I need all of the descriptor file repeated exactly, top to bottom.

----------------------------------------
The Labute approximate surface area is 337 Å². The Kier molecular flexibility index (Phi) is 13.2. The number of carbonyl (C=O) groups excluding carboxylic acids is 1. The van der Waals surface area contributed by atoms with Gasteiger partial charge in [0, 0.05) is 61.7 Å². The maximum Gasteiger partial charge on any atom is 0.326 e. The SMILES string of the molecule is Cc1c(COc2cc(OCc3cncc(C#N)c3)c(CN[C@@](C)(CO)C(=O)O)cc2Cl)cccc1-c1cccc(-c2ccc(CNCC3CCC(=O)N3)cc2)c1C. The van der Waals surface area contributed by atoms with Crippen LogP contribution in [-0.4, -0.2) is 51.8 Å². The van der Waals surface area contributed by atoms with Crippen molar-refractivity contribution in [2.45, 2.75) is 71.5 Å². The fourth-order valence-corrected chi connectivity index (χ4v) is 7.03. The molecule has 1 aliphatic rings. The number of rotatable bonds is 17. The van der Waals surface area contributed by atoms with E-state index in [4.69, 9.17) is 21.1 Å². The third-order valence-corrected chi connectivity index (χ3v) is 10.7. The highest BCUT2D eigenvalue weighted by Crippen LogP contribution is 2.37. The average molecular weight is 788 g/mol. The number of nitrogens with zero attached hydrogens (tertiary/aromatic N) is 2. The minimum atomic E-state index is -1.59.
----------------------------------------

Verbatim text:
The Labute approximate surface area is 337 Å². The Kier molecular flexibility index (Phi) is 13.2. The number of carbonyl (C=O) groups excluding carboxylic acids is 1. The van der Waals surface area contributed by atoms with Gasteiger partial charge in [0, 0.05) is 61.7 Å². The maximum Gasteiger partial charge on any atom is 0.326 e. The SMILES string of the molecule is Cc1c(COc2cc(OCc3cncc(C#N)c3)c(CN[C@@](C)(CO)C(=O)O)cc2Cl)cccc1-c1cccc(-c2ccc(CNCC3CCC(=O)N3)cc2)c1C. The van der Waals surface area contributed by atoms with Crippen LogP contribution in [-0.4, -0.2) is 51.8 Å². The van der Waals surface area contributed by atoms with Crippen molar-refractivity contribution in [2.45, 2.75) is 71.5 Å². The fourth-order valence-corrected chi connectivity index (χ4v) is 7.03. The molecule has 1 aliphatic rings. The number of rotatable bonds is 17. The van der Waals surface area contributed by atoms with E-state index in [4.69, 9.17) is 21.1 Å². The third-order valence-corrected chi connectivity index (χ3v) is 10.7. The highest BCUT2D eigenvalue weighted by Crippen LogP contribution is 2.37. The average molecular weight is 788 g/mol. The number of nitrogens with zero attached hydrogens (tertiary/aromatic N) is 2. The minimum atomic E-state index is -1.59.